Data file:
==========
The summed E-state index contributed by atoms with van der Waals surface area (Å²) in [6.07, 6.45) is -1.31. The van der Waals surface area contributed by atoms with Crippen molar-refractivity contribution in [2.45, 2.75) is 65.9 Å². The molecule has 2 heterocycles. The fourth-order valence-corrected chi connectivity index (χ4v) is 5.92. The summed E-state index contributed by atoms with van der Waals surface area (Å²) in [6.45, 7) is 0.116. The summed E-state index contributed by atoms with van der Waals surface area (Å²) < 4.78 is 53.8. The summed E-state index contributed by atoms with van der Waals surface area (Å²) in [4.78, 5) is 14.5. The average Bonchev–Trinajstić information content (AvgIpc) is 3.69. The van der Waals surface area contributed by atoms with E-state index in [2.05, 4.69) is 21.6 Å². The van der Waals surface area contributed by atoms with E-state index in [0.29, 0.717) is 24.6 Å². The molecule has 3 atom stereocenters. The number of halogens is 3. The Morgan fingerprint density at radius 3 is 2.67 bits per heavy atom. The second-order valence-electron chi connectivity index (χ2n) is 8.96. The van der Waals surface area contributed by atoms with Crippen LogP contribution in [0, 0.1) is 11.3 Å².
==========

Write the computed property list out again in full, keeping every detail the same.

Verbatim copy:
The summed E-state index contributed by atoms with van der Waals surface area (Å²) in [6.07, 6.45) is -1.31. The van der Waals surface area contributed by atoms with Crippen molar-refractivity contribution in [2.45, 2.75) is 65.9 Å². The molecule has 2 heterocycles. The fourth-order valence-corrected chi connectivity index (χ4v) is 5.92. The summed E-state index contributed by atoms with van der Waals surface area (Å²) in [6.45, 7) is 0.116. The summed E-state index contributed by atoms with van der Waals surface area (Å²) < 4.78 is 53.8. The summed E-state index contributed by atoms with van der Waals surface area (Å²) in [4.78, 5) is 14.5. The average Bonchev–Trinajstić information content (AvgIpc) is 3.69. The van der Waals surface area contributed by atoms with E-state index in [2.05, 4.69) is 21.6 Å². The van der Waals surface area contributed by atoms with E-state index in [0.29, 0.717) is 24.6 Å². The molecule has 3 atom stereocenters. The number of halogens is 3. The Morgan fingerprint density at radius 3 is 2.67 bits per heavy atom. The second-order valence-electron chi connectivity index (χ2n) is 8.96. The van der Waals surface area contributed by atoms with Crippen LogP contribution in [0, 0.1) is 11.3 Å².